Thus historicism ends in its own dissolution; or, in Marx's terms, it contains the seeds of its own destruction. It fails to explain history satisfactorily, not because, as might seem at first glance, it is too radical, but because it is not radical enough. It is not nearly as radical as is a Christian view of history as Law, which acknowledges humbly and penitently that its own judgment upon history is subject to the judgment of God; "He that judgeth me," said St. Paul, "is the Lord." Historicism does not even approach the penetration of the Old Testament prophets into the infinite possibilities for self-deception which the preaching of the Law offers to the preacher.

Another reason for historicism's failure to do justice to history is the fact that it does not take the paradox of historical development seriously enough. As we shall see in our discussion of history as Gospel, the phenomenon of development within history has been [the means by which more than one philosopher of history was led astray. The paradox involved in the concept of development is that while there is development and movement within the historical process, every step forward involves a new set of opportunities for the corruption of the very impetus that first propelled that step.

That paradox cannot be resolved by a theory which sometimes passes for the Christian understanding of history. Usually beginning with the cliché "Human nature does not change," this naive view denies all meaning to historical development. It conceives of history as something static and of historical events and ages as insignificant. Far from being the Christian philosophy of history, such a conception sells the Christian worldview short by refusing to deal seriously with time. It owes much more to the Greek than to the Christian idea of history; for one of the distinguishing marks of the latter in contrast to the former is the earnestness with which it considers the Kairos, the age. Greek thought, on the other hand, thought of both nature and history in static terms. And yet there are many circles in which the theory of the changelessness of history, almost blasphemy in view of the Christian picture of God, parades under the Christian name.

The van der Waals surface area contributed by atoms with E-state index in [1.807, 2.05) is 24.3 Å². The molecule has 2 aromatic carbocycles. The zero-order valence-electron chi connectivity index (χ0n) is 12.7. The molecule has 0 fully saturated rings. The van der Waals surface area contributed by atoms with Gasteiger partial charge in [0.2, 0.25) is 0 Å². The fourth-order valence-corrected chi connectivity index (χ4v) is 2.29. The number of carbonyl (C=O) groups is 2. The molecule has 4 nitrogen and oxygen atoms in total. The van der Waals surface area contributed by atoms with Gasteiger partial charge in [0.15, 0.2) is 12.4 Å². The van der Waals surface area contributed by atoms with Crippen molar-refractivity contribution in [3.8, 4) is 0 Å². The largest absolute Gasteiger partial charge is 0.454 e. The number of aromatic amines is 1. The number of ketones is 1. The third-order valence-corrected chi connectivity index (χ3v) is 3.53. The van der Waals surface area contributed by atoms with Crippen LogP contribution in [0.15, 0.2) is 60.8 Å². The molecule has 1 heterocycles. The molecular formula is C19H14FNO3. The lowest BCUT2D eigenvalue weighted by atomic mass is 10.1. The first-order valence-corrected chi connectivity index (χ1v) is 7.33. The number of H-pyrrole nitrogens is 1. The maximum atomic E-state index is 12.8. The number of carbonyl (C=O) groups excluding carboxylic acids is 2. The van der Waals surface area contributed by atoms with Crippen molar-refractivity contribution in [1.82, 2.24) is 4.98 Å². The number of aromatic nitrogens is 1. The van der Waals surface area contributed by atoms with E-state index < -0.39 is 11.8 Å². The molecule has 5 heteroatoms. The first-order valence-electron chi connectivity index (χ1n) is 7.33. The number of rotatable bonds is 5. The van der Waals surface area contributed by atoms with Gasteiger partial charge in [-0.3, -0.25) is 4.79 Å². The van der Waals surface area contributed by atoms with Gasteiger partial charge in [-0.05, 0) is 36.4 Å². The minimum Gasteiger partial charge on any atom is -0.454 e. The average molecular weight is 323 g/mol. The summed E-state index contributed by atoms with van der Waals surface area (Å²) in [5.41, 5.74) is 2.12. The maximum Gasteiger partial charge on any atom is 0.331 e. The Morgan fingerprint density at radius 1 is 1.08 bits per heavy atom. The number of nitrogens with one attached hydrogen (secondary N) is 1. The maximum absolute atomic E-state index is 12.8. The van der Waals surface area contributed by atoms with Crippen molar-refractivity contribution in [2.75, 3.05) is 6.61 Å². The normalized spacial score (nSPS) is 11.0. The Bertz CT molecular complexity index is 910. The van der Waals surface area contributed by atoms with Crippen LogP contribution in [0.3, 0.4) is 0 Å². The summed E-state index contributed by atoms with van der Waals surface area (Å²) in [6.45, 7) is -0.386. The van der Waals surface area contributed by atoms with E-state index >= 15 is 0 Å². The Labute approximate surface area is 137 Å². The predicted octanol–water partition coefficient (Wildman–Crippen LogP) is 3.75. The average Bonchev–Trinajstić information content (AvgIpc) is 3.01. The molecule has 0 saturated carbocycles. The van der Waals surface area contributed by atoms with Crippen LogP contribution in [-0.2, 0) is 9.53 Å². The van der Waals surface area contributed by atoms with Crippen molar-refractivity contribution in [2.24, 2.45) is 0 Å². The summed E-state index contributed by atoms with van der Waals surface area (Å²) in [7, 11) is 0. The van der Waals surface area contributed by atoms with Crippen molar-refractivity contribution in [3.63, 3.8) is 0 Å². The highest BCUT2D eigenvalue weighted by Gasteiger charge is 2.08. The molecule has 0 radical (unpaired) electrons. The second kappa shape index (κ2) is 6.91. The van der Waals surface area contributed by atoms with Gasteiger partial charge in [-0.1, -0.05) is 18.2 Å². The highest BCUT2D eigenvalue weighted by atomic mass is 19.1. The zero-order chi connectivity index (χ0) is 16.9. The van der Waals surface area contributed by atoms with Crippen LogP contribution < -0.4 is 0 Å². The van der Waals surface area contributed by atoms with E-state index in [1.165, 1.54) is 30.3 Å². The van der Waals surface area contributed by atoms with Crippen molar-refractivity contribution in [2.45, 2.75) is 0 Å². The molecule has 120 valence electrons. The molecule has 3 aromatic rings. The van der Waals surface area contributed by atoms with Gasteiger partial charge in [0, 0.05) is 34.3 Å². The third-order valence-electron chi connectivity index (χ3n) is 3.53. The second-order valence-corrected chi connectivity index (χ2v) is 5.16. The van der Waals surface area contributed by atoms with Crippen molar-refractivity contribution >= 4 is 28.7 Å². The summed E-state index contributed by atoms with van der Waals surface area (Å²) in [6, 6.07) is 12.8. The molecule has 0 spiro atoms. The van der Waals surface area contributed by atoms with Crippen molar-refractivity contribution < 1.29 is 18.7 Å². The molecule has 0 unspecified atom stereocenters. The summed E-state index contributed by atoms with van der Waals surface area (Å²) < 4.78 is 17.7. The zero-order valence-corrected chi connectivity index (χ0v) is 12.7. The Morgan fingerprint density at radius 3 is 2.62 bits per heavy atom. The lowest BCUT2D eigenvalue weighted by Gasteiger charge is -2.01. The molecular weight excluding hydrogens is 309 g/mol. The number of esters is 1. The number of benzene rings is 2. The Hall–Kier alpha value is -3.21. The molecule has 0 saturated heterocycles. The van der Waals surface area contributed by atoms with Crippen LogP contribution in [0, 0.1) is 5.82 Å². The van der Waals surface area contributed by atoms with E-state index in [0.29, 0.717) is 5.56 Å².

Modern secular thought has sought to do away with the paradox of historical development by resorting to another device. It has deliberately blinded itself to the possibilities for corruption that are present on each level of historical development, and has naïvely equated development and progress. We shall have more to say about the Marxist and the bourgeois theories of progress in the second part of this essay. But in this context, this device is important as an illustration of man's attempt to rationalize the condemnation which the Law, whether in the Bible or in history, calls down upon him. By affirming the infinite perfectibility of man, the theory of progress has managed to overlook the fact that every development within history presents man with the chance to destroy the very genius which has made that development possible.

This is just another way of saying that man's capacity for rising beyond himself and beyond history can become the means by which he defies the divine purpose in history. In Reinhold Niebuhr's words, "The fact that man can transcend himself in infinite regression and cannot find the end of life except in God is the mark of his creativity and uniqueness; closely related to this capacity is his inclination to transmute his partial and finite self and his partial and finite values into the infinite good. Therein lies his sin."